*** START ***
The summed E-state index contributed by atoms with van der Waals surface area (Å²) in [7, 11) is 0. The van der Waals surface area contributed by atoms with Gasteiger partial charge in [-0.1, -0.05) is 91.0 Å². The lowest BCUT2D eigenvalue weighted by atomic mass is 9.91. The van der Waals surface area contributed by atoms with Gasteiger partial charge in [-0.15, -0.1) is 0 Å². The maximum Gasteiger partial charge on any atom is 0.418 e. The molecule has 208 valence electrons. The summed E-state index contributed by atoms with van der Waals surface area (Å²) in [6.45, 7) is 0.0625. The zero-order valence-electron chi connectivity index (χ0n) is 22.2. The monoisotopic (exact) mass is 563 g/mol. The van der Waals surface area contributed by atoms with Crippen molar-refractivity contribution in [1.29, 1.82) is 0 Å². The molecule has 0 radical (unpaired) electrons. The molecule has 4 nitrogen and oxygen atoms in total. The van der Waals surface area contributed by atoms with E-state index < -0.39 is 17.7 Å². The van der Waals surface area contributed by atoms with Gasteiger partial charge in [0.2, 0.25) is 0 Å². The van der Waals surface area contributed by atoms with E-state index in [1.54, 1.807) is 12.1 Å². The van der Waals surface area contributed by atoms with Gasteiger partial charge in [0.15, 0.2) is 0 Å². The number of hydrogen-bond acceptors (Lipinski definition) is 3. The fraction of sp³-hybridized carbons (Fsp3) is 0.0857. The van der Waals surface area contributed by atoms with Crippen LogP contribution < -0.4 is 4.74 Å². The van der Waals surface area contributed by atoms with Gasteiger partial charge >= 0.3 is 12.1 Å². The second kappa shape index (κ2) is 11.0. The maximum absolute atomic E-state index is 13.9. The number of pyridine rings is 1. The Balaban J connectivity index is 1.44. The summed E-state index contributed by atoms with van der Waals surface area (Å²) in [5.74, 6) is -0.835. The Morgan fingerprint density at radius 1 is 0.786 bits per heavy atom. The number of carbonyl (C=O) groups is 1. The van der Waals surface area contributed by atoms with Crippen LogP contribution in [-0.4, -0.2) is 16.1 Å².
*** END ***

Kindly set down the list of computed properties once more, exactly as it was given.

The summed E-state index contributed by atoms with van der Waals surface area (Å²) in [7, 11) is 0. The van der Waals surface area contributed by atoms with Gasteiger partial charge in [-0.1, -0.05) is 91.0 Å². The lowest BCUT2D eigenvalue weighted by atomic mass is 9.91. The van der Waals surface area contributed by atoms with Gasteiger partial charge in [-0.15, -0.1) is 0 Å². The maximum Gasteiger partial charge on any atom is 0.418 e. The molecule has 208 valence electrons. The summed E-state index contributed by atoms with van der Waals surface area (Å²) in [6.45, 7) is 0.0625. The zero-order valence-electron chi connectivity index (χ0n) is 22.2. The monoisotopic (exact) mass is 563 g/mol. The van der Waals surface area contributed by atoms with Crippen molar-refractivity contribution in [1.29, 1.82) is 0 Å². The molecule has 0 radical (unpaired) electrons. The molecule has 4 nitrogen and oxygen atoms in total. The van der Waals surface area contributed by atoms with E-state index < -0.39 is 17.7 Å². The van der Waals surface area contributed by atoms with Gasteiger partial charge in [0.2, 0.25) is 0 Å². The van der Waals surface area contributed by atoms with E-state index in [1.54, 1.807) is 12.1 Å². The van der Waals surface area contributed by atoms with Gasteiger partial charge in [0.15, 0.2) is 0 Å². The number of hydrogen-bond acceptors (Lipinski definition) is 3. The fraction of sp³-hybridized carbons (Fsp3) is 0.0857. The van der Waals surface area contributed by atoms with Crippen LogP contribution < -0.4 is 4.74 Å². The van der Waals surface area contributed by atoms with Gasteiger partial charge >= 0.3 is 12.1 Å². The second kappa shape index (κ2) is 11.0. The maximum absolute atomic E-state index is 13.9. The number of pyridine rings is 1. The Balaban J connectivity index is 1.44. The summed E-state index contributed by atoms with van der Waals surface area (Å²) in [5.74, 6) is -0.835. The Morgan fingerprint density at radius 1 is 0.786 bits per heavy atom. The number of carbonyl (C=O) groups is 1. The van der Waals surface area contributed by atoms with Crippen LogP contribution in [-0.4, -0.2) is 16.1 Å².